"The Helen Thomas Lifetime Achievement Award is presented to an individual or individuals for a career of extraordinary service to journalism and the journalism profession. The award is named after longtime White House correspondent Helen Thomas for her tenacious and illuminating reporting over a period of more than 55 years. The award is the highest the Society bestows for distinguished journalism careers and, in keeping with its guiding principles, is presented without regard for the personal views held or expressed by any past or future recipient."


Monday, May 02, 2011

Proud to have served as the emcee for the Gala Dinner of Life for Relief

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I was honored to serve on Friday as the emcee for a phenomenal Gala Dinner to celebrate the 18 years of great work by Life for Relief in Dearborn on Friday night (before the NAAJA 6th Annual Journalism Conference at the Hyatt which began Saturday). Life for Relief ( does so much great charitable work. And while the dinner was packed with supporters, the biased and unfair mainstream American media was down the street covering the vicious hatred of Terry Jones who did his best to provoke with his hatred violence from the people of Dearborn. Terry Jones was a major story for the media but none of the mainstream media covered the Life for Relief dinner and their achievements, one of the major problems making the American news media more and more irrelevant. The mainstream media ignores the achievements of all Muslim and Arab organizations but always focuses on the negative and the conflict.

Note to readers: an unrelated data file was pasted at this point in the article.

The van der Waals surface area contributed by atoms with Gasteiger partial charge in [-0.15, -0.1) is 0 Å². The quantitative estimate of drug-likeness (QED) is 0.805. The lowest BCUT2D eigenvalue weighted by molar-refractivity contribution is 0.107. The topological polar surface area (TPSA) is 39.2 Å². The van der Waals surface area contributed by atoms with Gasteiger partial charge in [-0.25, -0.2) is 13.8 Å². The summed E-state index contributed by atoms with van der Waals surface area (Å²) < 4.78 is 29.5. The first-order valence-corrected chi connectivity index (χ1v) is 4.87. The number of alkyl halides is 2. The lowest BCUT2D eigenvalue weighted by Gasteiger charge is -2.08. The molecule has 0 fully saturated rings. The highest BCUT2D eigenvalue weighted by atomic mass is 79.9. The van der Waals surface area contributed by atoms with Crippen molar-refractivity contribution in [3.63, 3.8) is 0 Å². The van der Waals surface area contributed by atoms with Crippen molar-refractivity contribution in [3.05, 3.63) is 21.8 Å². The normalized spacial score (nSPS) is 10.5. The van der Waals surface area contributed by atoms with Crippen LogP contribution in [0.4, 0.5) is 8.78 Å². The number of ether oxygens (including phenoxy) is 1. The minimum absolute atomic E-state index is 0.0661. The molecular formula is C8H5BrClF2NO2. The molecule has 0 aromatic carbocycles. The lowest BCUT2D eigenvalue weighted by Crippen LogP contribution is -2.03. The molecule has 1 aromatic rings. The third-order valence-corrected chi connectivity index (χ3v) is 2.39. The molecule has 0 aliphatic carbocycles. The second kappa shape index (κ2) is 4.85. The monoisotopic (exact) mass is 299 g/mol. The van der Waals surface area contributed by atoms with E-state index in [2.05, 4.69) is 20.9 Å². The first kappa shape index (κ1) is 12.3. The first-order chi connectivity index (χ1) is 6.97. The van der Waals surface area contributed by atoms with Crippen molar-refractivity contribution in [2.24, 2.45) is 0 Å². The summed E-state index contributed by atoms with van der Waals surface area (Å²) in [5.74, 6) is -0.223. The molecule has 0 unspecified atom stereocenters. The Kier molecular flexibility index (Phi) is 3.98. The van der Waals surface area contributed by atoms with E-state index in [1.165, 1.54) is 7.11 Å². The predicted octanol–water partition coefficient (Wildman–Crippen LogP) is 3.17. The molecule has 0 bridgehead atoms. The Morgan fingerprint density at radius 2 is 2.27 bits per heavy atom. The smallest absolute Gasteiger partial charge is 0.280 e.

NAAJA ( will help change that pattern of unprofessionalism from the media.

Please take a moment to view this YouTube video by Life for Relief’s Ayman Aburahma which detailed some of the great charitable work they do across the globe helping families, mothers, children, the elderly and everyone in need.

Life for Relief video

Thanks so much
Ray Hanania